Consumer inflation in China rose to 2.0 percent in August, the government said Thursday, its highest level in a year as the threat of deflation receded further in the world's second-largest economy.
The reading for the consumer price index, a main gauge of inflation released by the National Bureau of Statistics (NBS), was higher than July's 1.6 percent and the strongest since a similar 2.0 percent in August last year.
But producer prices fell at their fastest for nearly six years.
The NBS said the producer price index -- a measure of costs for goods at the factory gate and a leading indicator of the trend for CPI -- declined 5.9 percent in August, the worst since a 7.0 percent fall in September 2009.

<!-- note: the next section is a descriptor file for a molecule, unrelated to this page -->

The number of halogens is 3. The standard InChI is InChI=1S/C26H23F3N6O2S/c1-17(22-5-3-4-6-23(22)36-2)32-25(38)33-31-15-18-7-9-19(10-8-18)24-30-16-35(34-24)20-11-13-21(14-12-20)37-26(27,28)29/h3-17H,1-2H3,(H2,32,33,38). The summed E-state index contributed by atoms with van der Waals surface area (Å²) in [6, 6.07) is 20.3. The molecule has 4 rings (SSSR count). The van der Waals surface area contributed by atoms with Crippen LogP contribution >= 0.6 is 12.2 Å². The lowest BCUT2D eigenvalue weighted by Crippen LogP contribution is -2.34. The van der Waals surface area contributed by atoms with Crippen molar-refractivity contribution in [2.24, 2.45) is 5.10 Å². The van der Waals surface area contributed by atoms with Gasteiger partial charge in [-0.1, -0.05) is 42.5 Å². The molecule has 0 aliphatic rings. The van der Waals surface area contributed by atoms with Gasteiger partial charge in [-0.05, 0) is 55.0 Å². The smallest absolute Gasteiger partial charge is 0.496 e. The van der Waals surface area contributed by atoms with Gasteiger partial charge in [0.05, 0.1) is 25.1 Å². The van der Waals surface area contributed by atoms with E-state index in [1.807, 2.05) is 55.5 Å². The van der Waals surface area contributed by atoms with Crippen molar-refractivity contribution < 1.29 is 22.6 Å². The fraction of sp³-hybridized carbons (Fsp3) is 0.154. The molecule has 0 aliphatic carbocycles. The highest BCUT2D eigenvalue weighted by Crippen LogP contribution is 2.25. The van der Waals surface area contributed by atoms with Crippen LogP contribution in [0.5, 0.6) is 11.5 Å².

It was steeper than a 5.4 percent retreat in July and marked the 42nd consecutive monthly drop.
Moderate inflation can be a boon to consumption as it pushes consumers to buy before prices go up, while falling prices encourage shoppers to delay purchases and companies to put off investment, both of which can hurt economic growth.
Slowing economic growth and declines in commodity prices have helped keep China's consumer inflation in check, with some some economists even voicing concerns about possible deflation.
The CPI figure compared with the median estimate of 1.8 percent in a survey of economists by Bloomberg News.